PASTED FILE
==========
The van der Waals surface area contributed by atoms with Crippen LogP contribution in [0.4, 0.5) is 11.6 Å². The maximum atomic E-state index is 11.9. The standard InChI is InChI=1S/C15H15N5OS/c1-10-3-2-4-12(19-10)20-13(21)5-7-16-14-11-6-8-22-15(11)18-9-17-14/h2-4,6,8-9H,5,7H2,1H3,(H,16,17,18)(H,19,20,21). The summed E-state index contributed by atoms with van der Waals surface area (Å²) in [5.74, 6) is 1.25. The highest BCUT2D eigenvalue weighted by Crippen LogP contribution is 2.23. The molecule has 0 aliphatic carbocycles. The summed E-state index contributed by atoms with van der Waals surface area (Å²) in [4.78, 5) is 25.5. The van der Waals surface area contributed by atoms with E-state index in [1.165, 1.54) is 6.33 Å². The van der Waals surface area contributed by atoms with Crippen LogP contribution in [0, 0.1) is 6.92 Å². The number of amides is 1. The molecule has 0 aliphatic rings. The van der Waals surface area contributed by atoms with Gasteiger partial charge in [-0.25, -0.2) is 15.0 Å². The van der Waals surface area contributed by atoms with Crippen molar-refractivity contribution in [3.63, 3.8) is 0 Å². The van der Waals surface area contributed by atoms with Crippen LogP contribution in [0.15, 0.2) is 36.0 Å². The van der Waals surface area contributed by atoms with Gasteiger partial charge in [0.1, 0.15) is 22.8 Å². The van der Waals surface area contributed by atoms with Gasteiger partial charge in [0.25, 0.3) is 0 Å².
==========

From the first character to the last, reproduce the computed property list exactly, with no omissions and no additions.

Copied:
The van der Waals surface area contributed by atoms with Crippen LogP contribution in [0.4, 0.5) is 11.6 Å². The maximum atomic E-state index is 11.9. The standard InChI is InChI=1S/C15H15N5OS/c1-10-3-2-4-12(19-10)20-13(21)5-7-16-14-11-6-8-22-15(11)18-9-17-14/h2-4,6,8-9H,5,7H2,1H3,(H,16,17,18)(H,19,20,21). The summed E-state index contributed by atoms with van der Waals surface area (Å²) in [5.74, 6) is 1.25. The highest BCUT2D eigenvalue weighted by Crippen LogP contribution is 2.23. The molecule has 0 aliphatic carbocycles. The summed E-state index contributed by atoms with van der Waals surface area (Å²) in [4.78, 5) is 25.5. The van der Waals surface area contributed by atoms with E-state index in [1.165, 1.54) is 6.33 Å². The van der Waals surface area contributed by atoms with Crippen LogP contribution in [0, 0.1) is 6.92 Å². The number of amides is 1. The molecule has 0 aliphatic rings. The van der Waals surface area contributed by atoms with Gasteiger partial charge in [-0.25, -0.2) is 15.0 Å². The van der Waals surface area contributed by atoms with Crippen molar-refractivity contribution in [3.63, 3.8) is 0 Å². The van der Waals surface area contributed by atoms with Crippen LogP contribution in [0.15, 0.2) is 36.0 Å². The van der Waals surface area contributed by atoms with Gasteiger partial charge in [0.1, 0.15) is 22.8 Å². The van der Waals surface area contributed by atoms with Gasteiger partial charge in [0.25, 0.3) is 0 Å².